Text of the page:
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Natural wetlands are ecosystems that are either permanently or seasonally saturated in water, creating habitats for aquatic plants and conditions that promote the development of hydric (wetland) soils. There are various types of wetlands, including: marshes, swamps, forested wetlands, bogs, and wet meadows, as well as coastal wetlands such as mangroves. The ability of wetlands to retain large volumes of water, which they release slowly, makes them important for combatting extreme weather conditions such as flood control and drought mitigation, that occur more frequently as a result of climate change. Additionally, wetlands contribute to water purification, water regulation, biodiversity, aesthetics and recreation.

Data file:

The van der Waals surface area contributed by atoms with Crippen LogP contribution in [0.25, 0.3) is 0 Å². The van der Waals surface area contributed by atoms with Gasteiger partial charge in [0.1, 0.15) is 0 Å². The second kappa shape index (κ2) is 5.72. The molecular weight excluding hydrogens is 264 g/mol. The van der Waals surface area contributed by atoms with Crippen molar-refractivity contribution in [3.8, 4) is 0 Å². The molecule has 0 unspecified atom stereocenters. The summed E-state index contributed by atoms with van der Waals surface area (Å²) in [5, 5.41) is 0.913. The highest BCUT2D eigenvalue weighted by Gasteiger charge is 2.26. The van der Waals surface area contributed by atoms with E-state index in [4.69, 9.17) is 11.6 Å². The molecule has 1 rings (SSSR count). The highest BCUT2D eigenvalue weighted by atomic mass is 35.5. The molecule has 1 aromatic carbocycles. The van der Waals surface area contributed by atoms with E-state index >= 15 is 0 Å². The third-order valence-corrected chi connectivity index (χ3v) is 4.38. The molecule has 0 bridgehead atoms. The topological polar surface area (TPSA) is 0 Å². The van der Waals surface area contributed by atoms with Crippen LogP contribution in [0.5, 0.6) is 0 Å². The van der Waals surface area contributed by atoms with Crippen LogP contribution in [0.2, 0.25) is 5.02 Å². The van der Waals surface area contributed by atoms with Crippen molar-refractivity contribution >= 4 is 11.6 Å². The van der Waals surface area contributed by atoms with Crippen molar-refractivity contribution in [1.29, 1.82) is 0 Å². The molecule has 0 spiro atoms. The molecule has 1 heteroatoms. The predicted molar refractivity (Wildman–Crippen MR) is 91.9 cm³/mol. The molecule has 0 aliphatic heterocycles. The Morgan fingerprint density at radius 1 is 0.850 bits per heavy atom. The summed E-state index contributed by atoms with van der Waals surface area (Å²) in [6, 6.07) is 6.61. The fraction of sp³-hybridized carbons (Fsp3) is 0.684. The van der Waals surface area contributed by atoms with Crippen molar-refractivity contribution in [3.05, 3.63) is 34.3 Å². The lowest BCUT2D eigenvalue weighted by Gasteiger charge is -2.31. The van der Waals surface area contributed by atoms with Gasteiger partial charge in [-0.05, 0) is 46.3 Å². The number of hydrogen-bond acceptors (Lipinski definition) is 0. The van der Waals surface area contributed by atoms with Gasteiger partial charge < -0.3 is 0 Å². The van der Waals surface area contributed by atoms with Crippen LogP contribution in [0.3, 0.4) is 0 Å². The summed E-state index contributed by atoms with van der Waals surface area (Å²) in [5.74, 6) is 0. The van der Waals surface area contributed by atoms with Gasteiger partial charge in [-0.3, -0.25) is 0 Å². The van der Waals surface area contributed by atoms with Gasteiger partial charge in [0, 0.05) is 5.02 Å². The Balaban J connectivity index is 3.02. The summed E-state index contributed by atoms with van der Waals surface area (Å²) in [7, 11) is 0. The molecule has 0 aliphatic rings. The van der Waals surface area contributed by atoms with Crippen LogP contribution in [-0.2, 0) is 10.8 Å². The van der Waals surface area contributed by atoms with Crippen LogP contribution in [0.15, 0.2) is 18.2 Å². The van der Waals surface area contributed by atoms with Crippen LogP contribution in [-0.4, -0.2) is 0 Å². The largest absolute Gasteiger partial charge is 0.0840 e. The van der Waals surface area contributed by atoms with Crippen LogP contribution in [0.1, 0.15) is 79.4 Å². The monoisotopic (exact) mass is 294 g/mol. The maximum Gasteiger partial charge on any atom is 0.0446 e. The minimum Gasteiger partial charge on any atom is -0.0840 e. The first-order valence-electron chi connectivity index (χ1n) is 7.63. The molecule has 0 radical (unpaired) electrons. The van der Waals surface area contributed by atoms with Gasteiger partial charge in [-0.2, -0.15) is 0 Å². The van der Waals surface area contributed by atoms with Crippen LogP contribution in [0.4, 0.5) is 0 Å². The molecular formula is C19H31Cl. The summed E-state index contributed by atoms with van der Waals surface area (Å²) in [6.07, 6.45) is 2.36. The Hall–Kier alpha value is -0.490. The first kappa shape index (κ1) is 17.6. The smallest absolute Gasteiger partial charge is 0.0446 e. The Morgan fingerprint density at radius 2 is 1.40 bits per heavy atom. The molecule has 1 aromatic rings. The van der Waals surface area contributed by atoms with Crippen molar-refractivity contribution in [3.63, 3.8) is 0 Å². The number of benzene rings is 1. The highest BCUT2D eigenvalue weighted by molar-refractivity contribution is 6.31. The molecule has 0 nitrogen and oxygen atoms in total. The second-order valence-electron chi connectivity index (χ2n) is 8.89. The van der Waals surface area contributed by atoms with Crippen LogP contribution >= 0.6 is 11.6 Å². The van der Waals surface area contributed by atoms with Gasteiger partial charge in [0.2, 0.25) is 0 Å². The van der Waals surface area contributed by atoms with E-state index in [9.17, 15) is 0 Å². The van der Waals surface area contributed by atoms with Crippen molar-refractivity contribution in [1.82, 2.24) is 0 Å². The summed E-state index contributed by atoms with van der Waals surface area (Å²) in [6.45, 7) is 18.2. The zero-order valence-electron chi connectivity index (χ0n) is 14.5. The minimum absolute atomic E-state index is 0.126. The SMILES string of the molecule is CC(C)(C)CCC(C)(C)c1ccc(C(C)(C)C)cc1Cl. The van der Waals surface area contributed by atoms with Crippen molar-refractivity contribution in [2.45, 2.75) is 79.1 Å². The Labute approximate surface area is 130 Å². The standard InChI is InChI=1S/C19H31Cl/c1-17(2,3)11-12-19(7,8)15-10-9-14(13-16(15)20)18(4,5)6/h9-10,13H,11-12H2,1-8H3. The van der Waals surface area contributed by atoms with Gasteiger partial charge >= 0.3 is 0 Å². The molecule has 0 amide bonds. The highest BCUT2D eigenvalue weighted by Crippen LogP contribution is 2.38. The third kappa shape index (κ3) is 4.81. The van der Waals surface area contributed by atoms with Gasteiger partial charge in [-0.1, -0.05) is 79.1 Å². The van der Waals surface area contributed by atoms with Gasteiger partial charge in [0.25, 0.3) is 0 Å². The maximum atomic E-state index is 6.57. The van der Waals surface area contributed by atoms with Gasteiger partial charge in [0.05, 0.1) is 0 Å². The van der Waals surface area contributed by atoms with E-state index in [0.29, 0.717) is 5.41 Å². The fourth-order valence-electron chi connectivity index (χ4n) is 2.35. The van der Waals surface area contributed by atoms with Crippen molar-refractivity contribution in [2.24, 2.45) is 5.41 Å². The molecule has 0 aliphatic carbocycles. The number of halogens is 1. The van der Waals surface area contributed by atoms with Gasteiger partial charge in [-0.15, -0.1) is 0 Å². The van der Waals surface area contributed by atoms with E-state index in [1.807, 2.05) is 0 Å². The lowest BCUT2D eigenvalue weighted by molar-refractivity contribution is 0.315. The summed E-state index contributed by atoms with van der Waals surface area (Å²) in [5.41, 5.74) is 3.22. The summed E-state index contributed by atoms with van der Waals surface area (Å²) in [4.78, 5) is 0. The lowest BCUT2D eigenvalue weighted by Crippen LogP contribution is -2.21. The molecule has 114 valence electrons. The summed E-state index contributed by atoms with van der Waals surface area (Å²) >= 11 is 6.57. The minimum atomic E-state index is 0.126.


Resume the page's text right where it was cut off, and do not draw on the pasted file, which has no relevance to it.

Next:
On ground interventions to utilize wetland ecosystem services for climate benefits may include wetland restoration or conservation activities (avoided degradation). Wetland restoration is the reestablishment of a degraded wetland. Degradation often results from drivers such as agricultural activities, land development for property, and others. Restoration interventions should aim to restore the original hydrology and topography of the wetland so that natural processes and ecosystem services delivering water storage and regulation benefits can be maintained.